One online texture analysis tool named “radiomics” written in MATLAB code was introduced to conduct image texture analysis (https://github.com/mvallieres/radiomics). Thirty-two gray levels were chosen to rescale each parameter map into gray-level image according to its intensity. The first-order texture attributes (i.e., global attributes) were calculated from the gray histogram distributions, including the variance, skewness and kurtosis. Then, three kinds of 3-dimensional second-order texture analysis based on Gray-Level Co-occurrence Matrix (GLCM) [17], Gray-Level Run-Length Matrix (GLRLM) [30], and Gray-Level Size Zone Matrix (GLSZM) [31] models were independently performed to utilize corresponding indictors such as correlation, energy, variance, dissimilarity and etc. The detailed definition of the four texture models were summarized in Supplementary Table 4. A total of 37 texture attributes were acquired from each parametric map.

Machine learning techniques

Based on the tumor attributes, diverse classifying methods were carried out to train glioma grading models using WEKA (version 3.8.0) [4]. WEKA is an open-source and powerful machine learning tool with operable GUI interfaces, which assembled lots of popular classifying techniques and is easy-to-use. Three modules containing ‘Preprocess’, ‘Classify’ and ‘Select attributes’ modules were involved to execute data preprocessing, classification and attribute selection operations on the collected tumor attribute dataset. 25 commonly used classifying approaches in combination with 8 different attribute selection strategies were conducted in this study.

Data preprocessing

Before classification, one important issue was noticed that the glioma data was highly biased across grades in our experiment, i.e. 28 vs. 92 for LGG and HGG classification, and 25 vs. 29 vs. 63 for WHO grade II, III and IV classification. This imbalanced sampling may bias the trained model to favor the class with majority samples, thereby resulting in that most testing samples were designated into the big class to achieve relatively high accuracy but low sensitivity or specificity [17]. The predicting ability of the learned classifier in this condition is really poor and could not be generalized to new datasets. One solution to solve this problem was sample augmentation, i.e. generating new samples of the minority class by over-sampling. Synthetic minority over-sampling technique (SMOTE) [17] was generally recommended (also supported in ‘WEKA-Preprocess’ module). Before that, each attribute of individual patients was normalized to 0~1 according to the minimal and maximal values among all subjects.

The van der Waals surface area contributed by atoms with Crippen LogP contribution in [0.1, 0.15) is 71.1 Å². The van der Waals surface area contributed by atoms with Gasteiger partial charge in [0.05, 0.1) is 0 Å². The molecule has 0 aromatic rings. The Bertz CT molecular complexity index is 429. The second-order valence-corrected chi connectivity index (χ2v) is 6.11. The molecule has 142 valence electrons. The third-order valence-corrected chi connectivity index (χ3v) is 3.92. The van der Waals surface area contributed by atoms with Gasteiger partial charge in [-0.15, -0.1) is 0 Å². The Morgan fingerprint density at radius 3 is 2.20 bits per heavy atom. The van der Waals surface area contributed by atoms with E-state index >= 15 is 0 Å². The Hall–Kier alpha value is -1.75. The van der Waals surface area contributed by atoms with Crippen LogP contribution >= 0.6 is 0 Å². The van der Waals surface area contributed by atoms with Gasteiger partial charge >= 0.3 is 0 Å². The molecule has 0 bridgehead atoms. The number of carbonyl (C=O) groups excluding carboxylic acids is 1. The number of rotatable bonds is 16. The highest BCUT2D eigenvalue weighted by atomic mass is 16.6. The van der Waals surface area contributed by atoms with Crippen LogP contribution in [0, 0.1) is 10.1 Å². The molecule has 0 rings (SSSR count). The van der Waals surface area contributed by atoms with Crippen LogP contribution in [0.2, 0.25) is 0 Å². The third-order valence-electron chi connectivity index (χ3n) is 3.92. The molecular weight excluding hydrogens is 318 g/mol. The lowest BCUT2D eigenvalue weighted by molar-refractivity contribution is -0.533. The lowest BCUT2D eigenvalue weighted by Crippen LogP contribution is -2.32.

Attribute selection

Attribute (i.e. feature) selection is of vital importance for classification [4, 17, 32]. A huge number of multi-parametric attributes were retrieved in this study, some of which may play essential roles in glioma grading while the others may be negative or completely useless for glioma grading. Thus attribute selection is critical to sort the most effective attribute subset and improve the classifying ability. Several commonly used attribute selection methods were integrated in the ‘Select attributes’ module in WEKA. Among them, eight were employed in the current study to optimize attribute selection, including seven distinct attribute ranking strategies and one for selecting the best attributes. The ranking programs were operated to re-rank all the attributes according to the attribute importance evaluation functions, i.e. ‘CorrelationAttributeEval’, ‘GainRatioAttributeEval’, ‘InfoGainAttributeEval’, ‘OneRAttributeEval’, ‘ReliefFAttributeEval’, ‘SymmetricalUncertAttributeEval’, and ‘SVMAttributeEval’ in WEKA, combined with ‘Ranker’ search method. The latter attribute selection method is named ‘CfsSubsetEval’, running with ‘BestFirst’ searching method to pick out the best first attributes for classification (Figure 2).


Twenty-five classifiers were tested using WEKA, aiming to find the most suitable classifier in discriminating LGGs from HGGs as well as classifying WHO grade II, III and IV gliomas. Since the number of grade I glioma samples was too small (i.e. only three patients), they were not included in the following investigation. The details of each WEKA classifier applied in this study were given in Table 2. The classification accuracy and the area under the curve (AUC) were focused to compare the classification performance of different classification methods.